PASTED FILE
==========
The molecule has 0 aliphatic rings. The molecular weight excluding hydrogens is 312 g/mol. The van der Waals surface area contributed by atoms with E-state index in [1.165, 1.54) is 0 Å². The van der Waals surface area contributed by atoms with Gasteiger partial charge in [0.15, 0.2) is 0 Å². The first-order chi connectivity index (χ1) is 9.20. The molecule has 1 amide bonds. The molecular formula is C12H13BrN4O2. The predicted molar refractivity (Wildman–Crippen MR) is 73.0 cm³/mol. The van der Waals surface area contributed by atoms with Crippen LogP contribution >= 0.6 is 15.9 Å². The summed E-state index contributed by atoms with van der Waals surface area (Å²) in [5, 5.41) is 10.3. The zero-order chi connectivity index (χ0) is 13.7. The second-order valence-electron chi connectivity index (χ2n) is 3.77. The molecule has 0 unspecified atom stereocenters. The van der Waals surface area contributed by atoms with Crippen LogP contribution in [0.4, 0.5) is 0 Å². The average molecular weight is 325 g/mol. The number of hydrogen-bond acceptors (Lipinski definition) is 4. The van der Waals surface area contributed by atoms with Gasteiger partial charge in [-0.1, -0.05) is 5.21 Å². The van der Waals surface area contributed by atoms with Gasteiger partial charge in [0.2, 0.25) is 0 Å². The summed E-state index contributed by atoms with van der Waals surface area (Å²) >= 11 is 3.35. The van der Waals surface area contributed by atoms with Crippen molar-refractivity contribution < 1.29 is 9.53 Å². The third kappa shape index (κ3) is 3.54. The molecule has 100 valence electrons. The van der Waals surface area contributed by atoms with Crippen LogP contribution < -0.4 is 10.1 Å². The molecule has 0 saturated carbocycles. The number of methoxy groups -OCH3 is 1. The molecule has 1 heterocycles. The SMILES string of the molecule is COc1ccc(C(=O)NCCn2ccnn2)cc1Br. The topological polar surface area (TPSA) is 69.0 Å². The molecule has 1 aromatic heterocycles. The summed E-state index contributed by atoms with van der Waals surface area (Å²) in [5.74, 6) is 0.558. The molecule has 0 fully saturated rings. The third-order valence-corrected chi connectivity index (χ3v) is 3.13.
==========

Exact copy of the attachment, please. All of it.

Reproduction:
The molecule has 0 aliphatic rings. The molecular weight excluding hydrogens is 312 g/mol. The van der Waals surface area contributed by atoms with E-state index in [1.165, 1.54) is 0 Å². The van der Waals surface area contributed by atoms with Gasteiger partial charge in [0.15, 0.2) is 0 Å². The first-order chi connectivity index (χ1) is 9.20. The molecule has 1 amide bonds. The molecular formula is C12H13BrN4O2. The predicted molar refractivity (Wildman–Crippen MR) is 73.0 cm³/mol. The van der Waals surface area contributed by atoms with Crippen LogP contribution >= 0.6 is 15.9 Å². The summed E-state index contributed by atoms with van der Waals surface area (Å²) in [5, 5.41) is 10.3. The zero-order chi connectivity index (χ0) is 13.7. The second-order valence-electron chi connectivity index (χ2n) is 3.77. The molecule has 0 unspecified atom stereocenters. The van der Waals surface area contributed by atoms with Crippen LogP contribution in [0.4, 0.5) is 0 Å². The average molecular weight is 325 g/mol. The number of hydrogen-bond acceptors (Lipinski definition) is 4. The van der Waals surface area contributed by atoms with Gasteiger partial charge in [-0.1, -0.05) is 5.21 Å². The van der Waals surface area contributed by atoms with Gasteiger partial charge in [0.2, 0.25) is 0 Å². The summed E-state index contributed by atoms with van der Waals surface area (Å²) >= 11 is 3.35. The van der Waals surface area contributed by atoms with Crippen molar-refractivity contribution < 1.29 is 9.53 Å². The third kappa shape index (κ3) is 3.54. The molecule has 100 valence electrons. The van der Waals surface area contributed by atoms with Crippen LogP contribution < -0.4 is 10.1 Å². The molecule has 0 saturated carbocycles. The number of methoxy groups -OCH3 is 1. The molecule has 1 heterocycles. The SMILES string of the molecule is COc1ccc(C(=O)NCCn2ccnn2)cc1Br. The topological polar surface area (TPSA) is 69.0 Å². The molecule has 1 aromatic heterocycles. The summed E-state index contributed by atoms with van der Waals surface area (Å²) in [5.74, 6) is 0.558. The molecule has 0 fully saturated rings. The third-order valence-corrected chi connectivity index (χ3v) is 3.13.